Not closing university dangerous for all



Column by Cami Stump

Picture this: John Wall slips in the snow and breaks his ankle.

While luckily — and I do mean luckily — this didn’t happen today, but realistically, the likelihood that someone on campus braved the blizzard to disastrous ends is quite high.

While many of us would value John Wall’s safety over that of the average student, it appears the university is even willing to risk the safety of their all-star by choosing not to cancel classes in adverse weather conditions.

Of course students are always looking for an excuse to get out of attending class, but most are enraged when a legitimate reason exists and isn’t granted.

Students this morning crossed their fingers as they checked UK’s Web site only to read that classes would be held as scheduled.

I was shocked when I looked back and forth from my computer screen to my window that showed evidence of many hours of consistent snowfall. I was dreading thinking about the trip I would have to make to attend all of my classes, and I’m sure many others did the same thing.

With a wind chill bringing the air temperature to as low as 1 degree Fahrenheit and snow reaching as much as 6 inches in some areas, it seems absurd to think UK would expect its students to endure this weather. But in a shock to everyone, UK’s reputation of taking nothing short of an ice storm to close was only reinforced.

UK’s officials really need to get privy to the fact that snow like we have gotten since Sunday evening really can make conditions dangerous. UK should follow the lead of other schools and businesses in the area and advise people to stay home.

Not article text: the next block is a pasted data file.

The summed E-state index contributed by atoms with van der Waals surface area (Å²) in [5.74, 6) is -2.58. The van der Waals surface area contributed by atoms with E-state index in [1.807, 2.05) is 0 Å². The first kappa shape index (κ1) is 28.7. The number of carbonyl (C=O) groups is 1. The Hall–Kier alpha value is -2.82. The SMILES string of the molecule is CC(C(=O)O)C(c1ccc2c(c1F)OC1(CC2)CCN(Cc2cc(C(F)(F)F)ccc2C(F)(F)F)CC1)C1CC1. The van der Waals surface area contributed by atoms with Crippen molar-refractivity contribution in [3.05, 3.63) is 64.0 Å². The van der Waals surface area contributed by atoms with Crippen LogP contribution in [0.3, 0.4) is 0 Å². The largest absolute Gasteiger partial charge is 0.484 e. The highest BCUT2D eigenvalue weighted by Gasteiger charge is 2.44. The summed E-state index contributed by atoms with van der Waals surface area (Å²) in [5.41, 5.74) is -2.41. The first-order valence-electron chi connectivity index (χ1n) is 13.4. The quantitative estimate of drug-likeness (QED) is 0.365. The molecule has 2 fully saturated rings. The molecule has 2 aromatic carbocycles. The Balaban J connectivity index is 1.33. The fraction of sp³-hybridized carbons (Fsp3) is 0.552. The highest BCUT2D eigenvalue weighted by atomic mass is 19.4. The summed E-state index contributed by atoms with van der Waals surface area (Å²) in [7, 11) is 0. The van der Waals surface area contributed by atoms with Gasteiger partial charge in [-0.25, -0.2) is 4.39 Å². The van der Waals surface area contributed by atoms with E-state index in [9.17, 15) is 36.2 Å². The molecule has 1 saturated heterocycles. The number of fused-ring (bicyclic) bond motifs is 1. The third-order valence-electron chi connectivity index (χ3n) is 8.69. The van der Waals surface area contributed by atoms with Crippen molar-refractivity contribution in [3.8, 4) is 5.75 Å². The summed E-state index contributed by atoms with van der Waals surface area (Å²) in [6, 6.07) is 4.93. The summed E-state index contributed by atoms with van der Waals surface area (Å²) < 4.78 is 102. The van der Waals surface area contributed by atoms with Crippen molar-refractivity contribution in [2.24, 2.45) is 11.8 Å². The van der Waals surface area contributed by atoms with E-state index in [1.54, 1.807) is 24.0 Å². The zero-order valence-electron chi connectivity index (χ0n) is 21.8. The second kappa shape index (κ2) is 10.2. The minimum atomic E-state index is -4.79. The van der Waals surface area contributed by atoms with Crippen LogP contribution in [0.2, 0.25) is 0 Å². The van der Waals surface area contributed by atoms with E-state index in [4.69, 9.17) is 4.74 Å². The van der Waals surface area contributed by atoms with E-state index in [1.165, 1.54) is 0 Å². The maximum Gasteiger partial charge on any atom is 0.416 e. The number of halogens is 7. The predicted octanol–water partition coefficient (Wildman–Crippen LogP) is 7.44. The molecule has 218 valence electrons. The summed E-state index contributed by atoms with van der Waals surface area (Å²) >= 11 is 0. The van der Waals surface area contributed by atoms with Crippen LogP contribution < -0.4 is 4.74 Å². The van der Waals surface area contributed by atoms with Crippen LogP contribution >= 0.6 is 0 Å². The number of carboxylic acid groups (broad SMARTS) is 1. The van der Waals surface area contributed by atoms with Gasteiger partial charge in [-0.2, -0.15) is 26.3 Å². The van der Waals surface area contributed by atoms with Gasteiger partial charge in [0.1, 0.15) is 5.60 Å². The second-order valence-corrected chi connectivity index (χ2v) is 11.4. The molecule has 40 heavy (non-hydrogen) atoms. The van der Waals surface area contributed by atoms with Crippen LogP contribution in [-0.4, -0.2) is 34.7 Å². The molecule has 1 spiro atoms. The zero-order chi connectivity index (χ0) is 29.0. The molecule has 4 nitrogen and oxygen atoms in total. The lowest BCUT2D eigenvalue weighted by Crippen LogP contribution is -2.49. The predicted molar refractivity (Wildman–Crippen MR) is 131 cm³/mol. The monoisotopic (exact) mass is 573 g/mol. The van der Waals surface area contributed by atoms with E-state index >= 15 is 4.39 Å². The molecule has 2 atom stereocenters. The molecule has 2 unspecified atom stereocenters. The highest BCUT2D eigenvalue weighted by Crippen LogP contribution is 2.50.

According to the Kentucky Transportation Cabinet, the roads today yielded “the worst travel conditions of the year” which makes me so glad the university asked all of its staff and students to head out and come to class, regardless of the hazard the weather was presenting.

UK did not decide to cancel classes for the day, except for those after 5 p.m.

Unfortunately for most students though, this cancellation did little good as they trekked through the snow to get to their classes.

The safety of drivers (both students and faculty) is something the university needs to take more seriously in winter weather situations. When the roads are unplowed, it seems a little strange the university demand that everyone be forced to make their way to campus on the treacherous roads.

By 11 a.m., many streets were still unplowed, including Tates Creek Road and Man O’ War. Commuter students and faculty had it tough trying to get to campus alone, but once they reached campus, their troubles were far from over.

Students and staff were up to their ankles in snow and though most of the campus walkways were salted, the wind deposited fresh layers of snow every few minutes. For some reason, keeping the school open on a day like Monday seems like a safety hazard for more than one reason.

Students all over campus were stunned to find out that they would be forced to weather the elements.

And it’s no wonder since everyone but the university officials seemed to get the memo that it wasn’t in anyone’s best interest to be out and about in this winter weather.